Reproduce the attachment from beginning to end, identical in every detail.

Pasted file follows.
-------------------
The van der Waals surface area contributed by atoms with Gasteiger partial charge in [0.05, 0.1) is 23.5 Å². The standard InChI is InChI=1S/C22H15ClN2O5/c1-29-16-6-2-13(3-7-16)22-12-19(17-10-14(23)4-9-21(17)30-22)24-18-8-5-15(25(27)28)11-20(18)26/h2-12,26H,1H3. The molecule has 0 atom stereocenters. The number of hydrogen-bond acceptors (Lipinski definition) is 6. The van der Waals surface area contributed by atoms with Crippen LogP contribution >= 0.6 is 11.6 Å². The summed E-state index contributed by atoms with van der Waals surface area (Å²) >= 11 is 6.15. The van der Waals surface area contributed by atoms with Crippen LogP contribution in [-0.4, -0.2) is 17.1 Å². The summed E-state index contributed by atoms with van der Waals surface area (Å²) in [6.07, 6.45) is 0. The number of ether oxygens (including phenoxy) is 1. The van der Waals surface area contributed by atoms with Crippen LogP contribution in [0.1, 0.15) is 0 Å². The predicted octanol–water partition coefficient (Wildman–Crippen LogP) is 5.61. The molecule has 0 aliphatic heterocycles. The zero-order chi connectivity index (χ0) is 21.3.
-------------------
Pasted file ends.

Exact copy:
The van der Waals surface area contributed by atoms with Gasteiger partial charge in [0.05, 0.1) is 23.5 Å². The standard InChI is InChI=1S/C22H15ClN2O5/c1-29-16-6-2-13(3-7-16)22-12-19(17-10-14(23)4-9-21(17)30-22)24-18-8-5-15(25(27)28)11-20(18)26/h2-12,26H,1H3. The molecule has 0 atom stereocenters. The number of hydrogen-bond acceptors (Lipinski definition) is 6. The van der Waals surface area contributed by atoms with Crippen LogP contribution >= 0.6 is 11.6 Å². The summed E-state index contributed by atoms with van der Waals surface area (Å²) >= 11 is 6.15. The van der Waals surface area contributed by atoms with Crippen LogP contribution in [-0.4, -0.2) is 17.1 Å². The summed E-state index contributed by atoms with van der Waals surface area (Å²) in [6.07, 6.45) is 0. The number of ether oxygens (including phenoxy) is 1. The van der Waals surface area contributed by atoms with Crippen LogP contribution in [0.1, 0.15) is 0 Å². The predicted octanol–water partition coefficient (Wildman–Crippen LogP) is 5.61. The molecule has 0 aliphatic heterocycles. The zero-order chi connectivity index (χ0) is 21.3.